Navigation Links
How Fruitflies Know It's Time for Lunch

To control what you eat and when, your nervous system must coordinate a laundry list of signals: internal signals contain information about energy level, food preferences, and metabolic need, while external signals relay information about the quality of available food, determined by its smell and taste.

Scientists studying the fruitfly Drosophila have traced the path of olfactory signals beginning with chemical receptors in the mouth, which set off neurons that signal the antennal lobe of the central nervous system. From here, the electrical stimulation zooms toward the so-called mushroom body, a mushroom-shaped cluster of neurons involved in olfactory processing. Less is known about the gustatory signals, which begin both in the mouth and in the pharynx and aim toward the subesophageal ganglion region of the fly's brain. How olfactory and gustatory signals influence feeding patterns remains murky.

In a new study, Michael Pankratz and Christoph Melcher used genetic analysis to gain insight into the adult and larval neural networks that use taste information to regulate eating. Specifically, they found that several types of neurons responsible for coordinating taste signals express the gene hugin (hug), a gene linked to abnormal eating activity and expressed in only the subesophageal ganglion. By altering hug expression, the researchers uncovered the gene's behavioral influence: hug-expressing neurons influence a fly's decision to sample new food sources. The researchers also proposed that hug proteins play a role in hormone-triggered growth, an important consequence of adequate feeding.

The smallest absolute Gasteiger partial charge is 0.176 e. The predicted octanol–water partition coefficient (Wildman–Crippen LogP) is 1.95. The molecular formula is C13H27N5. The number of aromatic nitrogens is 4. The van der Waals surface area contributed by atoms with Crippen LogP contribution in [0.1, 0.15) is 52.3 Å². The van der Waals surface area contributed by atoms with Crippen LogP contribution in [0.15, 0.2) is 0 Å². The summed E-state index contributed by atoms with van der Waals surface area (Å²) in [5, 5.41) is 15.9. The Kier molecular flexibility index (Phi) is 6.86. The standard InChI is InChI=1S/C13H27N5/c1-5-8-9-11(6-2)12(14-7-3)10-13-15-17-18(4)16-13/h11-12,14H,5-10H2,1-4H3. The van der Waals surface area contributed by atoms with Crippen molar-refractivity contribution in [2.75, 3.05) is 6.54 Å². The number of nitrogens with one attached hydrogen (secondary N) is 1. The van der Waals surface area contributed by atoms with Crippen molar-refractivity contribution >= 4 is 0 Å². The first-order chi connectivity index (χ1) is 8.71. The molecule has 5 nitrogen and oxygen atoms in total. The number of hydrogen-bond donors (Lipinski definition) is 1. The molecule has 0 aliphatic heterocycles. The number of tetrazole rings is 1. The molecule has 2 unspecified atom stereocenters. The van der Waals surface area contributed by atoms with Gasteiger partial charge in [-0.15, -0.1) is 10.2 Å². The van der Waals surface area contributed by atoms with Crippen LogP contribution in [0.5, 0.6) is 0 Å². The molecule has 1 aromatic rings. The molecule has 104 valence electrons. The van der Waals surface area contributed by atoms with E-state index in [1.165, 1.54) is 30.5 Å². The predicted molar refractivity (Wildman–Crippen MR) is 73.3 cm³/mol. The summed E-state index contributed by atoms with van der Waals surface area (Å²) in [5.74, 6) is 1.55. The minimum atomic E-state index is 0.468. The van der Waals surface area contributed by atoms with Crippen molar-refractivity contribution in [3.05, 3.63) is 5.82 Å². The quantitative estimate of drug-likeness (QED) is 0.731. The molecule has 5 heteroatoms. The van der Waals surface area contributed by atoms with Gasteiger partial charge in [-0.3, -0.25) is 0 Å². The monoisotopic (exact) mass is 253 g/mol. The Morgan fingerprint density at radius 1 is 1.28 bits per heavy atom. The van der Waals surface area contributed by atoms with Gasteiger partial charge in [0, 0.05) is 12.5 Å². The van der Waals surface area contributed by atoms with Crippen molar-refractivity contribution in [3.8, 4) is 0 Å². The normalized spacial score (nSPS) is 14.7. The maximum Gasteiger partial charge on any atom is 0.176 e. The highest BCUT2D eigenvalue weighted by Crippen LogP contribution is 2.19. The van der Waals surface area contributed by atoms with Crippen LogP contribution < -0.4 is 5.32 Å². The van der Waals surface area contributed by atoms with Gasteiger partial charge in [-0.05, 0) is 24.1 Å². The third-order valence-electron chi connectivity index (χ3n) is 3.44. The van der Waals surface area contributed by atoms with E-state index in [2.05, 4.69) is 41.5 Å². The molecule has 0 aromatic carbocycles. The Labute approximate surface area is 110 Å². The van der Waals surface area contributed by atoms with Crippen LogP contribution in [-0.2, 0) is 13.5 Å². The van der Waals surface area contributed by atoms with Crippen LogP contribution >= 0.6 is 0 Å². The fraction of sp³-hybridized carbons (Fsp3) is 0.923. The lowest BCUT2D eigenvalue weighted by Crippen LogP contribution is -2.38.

To begin their investigation, Melcher and Pankratz analyzed the DNA from flies with abnormal eating behavior. One group of these flies shared a mutant klumpfuss (klu) gene, normally responsible for encoding a protein transcription factor. Because neural transcription factors control production levels of other neural proteins, the researchers used DNA microarray s to compare gene expression in normal flies to that in klu mutants. Any klu-controlled genes expressed at different levels in klu mutants might contain clues about the neural circuitry modulating feeding behavior.

Using microarrays, Melcher and Pankratz discovered that mutant fly larvae overexpress the hug gene, which is known to encode at least two neural proteins related to growth signaling. The researchers then investigated which signals influence hug expression by exposing larvae to either high or low food levels. Because both starved and sugar-fed flies express little hug, the researchers inferred that hug levels do not solely signal internal energy requirements but respond to internal and external signals carrying information about the quality of food. The researchers also noted that the finicky pumpless (ppl) mutants, which have a feeding defect similar to klu, overexpress hug.

Behavioral studies confirmed that too much hug reduces food intake and leads to stunted growth, while too little stimulates eating. Melcher and Pankratz selected a group of flies and blocked the synapses of their hug neurons to inhibit the neurons' activity. In contrast to control flies, which start feeding on a novel food source only after an evaluation phase (they wait a while before initiating feeding), the experimental flies started eating new food right away. These hug neurons may help flies decide whether or not to eat a new food source.